Japan's high-speed railways celebrated their 40th birthday party this week.

The bullet trains - Shinkansen - were introduced as the world's fastest train service in the run-up to the 1964 Tokyo Summer Olympics.

Trains on the original Shinkansen route between Tokyo and Osaka along Japan's Pacific coast have carried 4.2 billion passengers and travelled a total of 1billion miles.

The Shinkansen network, partly funded by the Japanese government, has now spread around Japan's main island of Honshu.

Its current maximum speed is 186 miles per hour, compared to the first Shinkansen train's top speed of 130 miles per hour.

Next year, a Shinkansen train will begin operating in Taiwan.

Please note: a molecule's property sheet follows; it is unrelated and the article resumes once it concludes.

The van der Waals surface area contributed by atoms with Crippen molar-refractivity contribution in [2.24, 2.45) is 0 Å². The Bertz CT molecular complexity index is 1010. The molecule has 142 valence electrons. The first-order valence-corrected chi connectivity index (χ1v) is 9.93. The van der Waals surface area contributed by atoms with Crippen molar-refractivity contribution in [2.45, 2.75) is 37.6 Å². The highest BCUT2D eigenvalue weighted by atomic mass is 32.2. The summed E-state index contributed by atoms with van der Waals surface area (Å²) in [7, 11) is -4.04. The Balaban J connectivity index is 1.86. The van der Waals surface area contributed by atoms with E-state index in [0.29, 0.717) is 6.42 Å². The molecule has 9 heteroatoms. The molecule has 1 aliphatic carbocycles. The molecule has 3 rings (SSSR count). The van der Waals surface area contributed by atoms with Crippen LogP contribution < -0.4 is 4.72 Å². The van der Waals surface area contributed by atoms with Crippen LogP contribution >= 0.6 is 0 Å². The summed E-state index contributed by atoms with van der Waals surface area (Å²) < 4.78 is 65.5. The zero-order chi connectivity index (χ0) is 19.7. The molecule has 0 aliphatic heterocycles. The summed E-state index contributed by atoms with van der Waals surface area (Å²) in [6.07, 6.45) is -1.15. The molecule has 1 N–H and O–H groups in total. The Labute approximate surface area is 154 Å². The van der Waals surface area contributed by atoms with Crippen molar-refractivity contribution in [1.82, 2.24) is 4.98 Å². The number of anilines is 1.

"We will go on by enhancing the Shinkansen's brand image of safety, punctuality, amenity and convenience," said JR Tokai's managing director Takashi Tategami.

"Our service has supported Japan's economic growth in the past 40 years."

Many other countries have now developed high-speed rail routes.

But the oil lobby has fought against making rail more competitive with gas-guzzling cars.

In Florida which has a dubious record on both elections and public transport, Governer Jeb Bash, the US president's brother, is fighting to stop a high-speed rail line being built.

Surpporters of high-speed rail in Florida have their own website at http://www.floridabullettrain.com/